I couldn’t resist it. The Gawker article or the pun in my subheading. Normally, I ignore the good old writer vs editor vs Twitter and Facebook trolls vs media snapshot thing. Or I read it, giggle, and move on with my real work. Today I couldn’t walk away from the trainwreck. The editor for Cooks Source so brazen, the topic too juicy and, well, it’s Friday, I’m always down for a bit of fluff.
If you haven’t heard, Gawker has a fantastic post about a writer who found out her article was lifted from the original site it was published on and published in Cooks Source Magazine. The writer asked about the piece, informed the editor it violated her copyright and asked for a donation to the Columbia School of Journalism as restitution for the gaffe. I myself would have asked for my standard reprint rate to be deposited in my account, but I appreciate Monica Gaudio’s class.
Anyway, the editor writes back, admits the copyright infringement [corrected], says everyone does it, and that the writer should pony up the costs of having the piece edited. If I didn’t have to write this I’d still be on the floor rolling around in laughter. Now, I would post the entire piece from Gawker here for you to read, but I can’t because that would be copyright infringement [corrected]. So instead, I bring you a cited piece from Ms. Gaudio’s blog post: (see you just say where it’s from, link back and if you use it in a commercial magazine you ask permission and all that silly stuff…)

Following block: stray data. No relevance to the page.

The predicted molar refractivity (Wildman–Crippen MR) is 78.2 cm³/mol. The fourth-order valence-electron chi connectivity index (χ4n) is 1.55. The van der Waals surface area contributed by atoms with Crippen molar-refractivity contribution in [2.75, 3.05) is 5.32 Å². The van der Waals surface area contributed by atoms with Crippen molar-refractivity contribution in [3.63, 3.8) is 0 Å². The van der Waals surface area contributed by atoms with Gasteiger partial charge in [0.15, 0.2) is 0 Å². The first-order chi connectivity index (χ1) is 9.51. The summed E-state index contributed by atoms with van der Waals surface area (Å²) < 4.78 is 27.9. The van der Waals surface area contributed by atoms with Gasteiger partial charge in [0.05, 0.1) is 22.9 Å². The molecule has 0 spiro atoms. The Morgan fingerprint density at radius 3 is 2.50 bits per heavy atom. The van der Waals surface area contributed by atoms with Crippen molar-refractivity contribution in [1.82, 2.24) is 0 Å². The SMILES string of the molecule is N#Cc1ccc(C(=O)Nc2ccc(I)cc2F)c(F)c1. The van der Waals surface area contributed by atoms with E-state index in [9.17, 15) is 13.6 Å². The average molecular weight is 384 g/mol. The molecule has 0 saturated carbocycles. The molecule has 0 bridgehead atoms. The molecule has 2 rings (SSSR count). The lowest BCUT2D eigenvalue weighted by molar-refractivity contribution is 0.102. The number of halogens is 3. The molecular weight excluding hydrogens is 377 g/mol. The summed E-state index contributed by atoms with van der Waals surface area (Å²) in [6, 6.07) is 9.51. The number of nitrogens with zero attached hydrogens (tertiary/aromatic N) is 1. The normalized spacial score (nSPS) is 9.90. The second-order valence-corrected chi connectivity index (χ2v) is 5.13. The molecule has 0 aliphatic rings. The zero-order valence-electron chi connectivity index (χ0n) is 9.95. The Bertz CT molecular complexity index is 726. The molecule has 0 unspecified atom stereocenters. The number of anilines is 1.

“Yes Monica, I have been doing this for 3 decades, having been an editor at The Voice, Housitonic Home and Connecticut Woman Magazine. I do know about copyright laws. It was “my bad” indeed, and, as the magazine is put together in long sessions, tired eyes and minds somethings forget to do these things.
But honestly Monica, the web is considered “public domain” and you should be happy we just didn’t “lift” your whole article and put someone else’s name on it! It happens a lot, clearly more than you are aware of, especially on college campuses, and the workplace. If you took offence and are unhappy, I am sorry, but you as a professional should know that the article we used written by you was in very bad need of editing, and is much better now than was originally. Now it will work well for your portfolio. For that reason, I have a bit of a difficult time with your requests for monetary gain, albeit for such a fine (and very wealthy!) institution. We put some time into rewrites, you should compensate me! I never charge young writers for advice or rewriting poorly written pieces, and have many who write for me… ALWAYS for free!”
I’m not sure if it’s the condescending tone or the insult of saying the piece was badly in need of editing or the tongue in cheek ‘very wealthy institution’ remark or the general “seriously?” attitude, but there’s something not very helpful about the customer service at Cooks Source. Unless this is an elaborate hoax, this is a fight I’m popping popcorn to watch.
For our esteemed FWJ readers, here are a few practical tips to keep you out of the legal fire. In fact we have a whole section about these types of issues!
This post was corrected from its original post date to reflect that the magazine committed copyright infringement because they did attribute the article to the original writer. They did not, however, ask her permission or submit payment before use.